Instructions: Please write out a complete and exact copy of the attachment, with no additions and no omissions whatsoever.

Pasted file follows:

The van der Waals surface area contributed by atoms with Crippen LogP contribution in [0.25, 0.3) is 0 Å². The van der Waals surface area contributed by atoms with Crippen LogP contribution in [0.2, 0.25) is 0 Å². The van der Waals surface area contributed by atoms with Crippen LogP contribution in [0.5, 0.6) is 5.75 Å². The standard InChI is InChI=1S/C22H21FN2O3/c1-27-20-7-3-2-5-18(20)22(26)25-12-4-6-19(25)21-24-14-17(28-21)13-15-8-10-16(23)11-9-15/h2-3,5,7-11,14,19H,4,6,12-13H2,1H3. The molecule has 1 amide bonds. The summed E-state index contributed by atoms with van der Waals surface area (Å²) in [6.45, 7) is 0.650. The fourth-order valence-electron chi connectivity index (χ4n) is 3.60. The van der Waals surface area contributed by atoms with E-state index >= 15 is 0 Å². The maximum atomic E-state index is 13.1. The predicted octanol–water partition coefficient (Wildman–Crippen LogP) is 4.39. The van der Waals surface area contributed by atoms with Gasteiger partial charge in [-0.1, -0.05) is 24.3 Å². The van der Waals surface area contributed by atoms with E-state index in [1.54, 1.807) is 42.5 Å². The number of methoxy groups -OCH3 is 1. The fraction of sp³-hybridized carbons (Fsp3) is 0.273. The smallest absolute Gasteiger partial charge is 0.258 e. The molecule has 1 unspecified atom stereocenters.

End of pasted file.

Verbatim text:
The van der Waals surface area contributed by atoms with Crippen LogP contribution in [0.25, 0.3) is 0 Å². The van der Waals surface area contributed by atoms with Crippen LogP contribution in [0.2, 0.25) is 0 Å². The van der Waals surface area contributed by atoms with Crippen LogP contribution in [0.5, 0.6) is 5.75 Å². The standard InChI is InChI=1S/C22H21FN2O3/c1-27-20-7-3-2-5-18(20)22(26)25-12-4-6-19(25)21-24-14-17(28-21)13-15-8-10-16(23)11-9-15/h2-3,5,7-11,14,19H,4,6,12-13H2,1H3. The molecule has 1 amide bonds. The summed E-state index contributed by atoms with van der Waals surface area (Å²) in [6.45, 7) is 0.650. The fourth-order valence-electron chi connectivity index (χ4n) is 3.60. The van der Waals surface area contributed by atoms with E-state index >= 15 is 0 Å². The maximum atomic E-state index is 13.1. The predicted octanol–water partition coefficient (Wildman–Crippen LogP) is 4.39. The van der Waals surface area contributed by atoms with Gasteiger partial charge in [-0.1, -0.05) is 24.3 Å². The van der Waals surface area contributed by atoms with E-state index in [1.54, 1.807) is 42.5 Å². The number of methoxy groups -OCH3 is 1. The fraction of sp³-hybridized carbons (Fsp3) is 0.273. The smallest absolute Gasteiger partial charge is 0.258 e. The molecule has 1 unspecified atom stereocenters.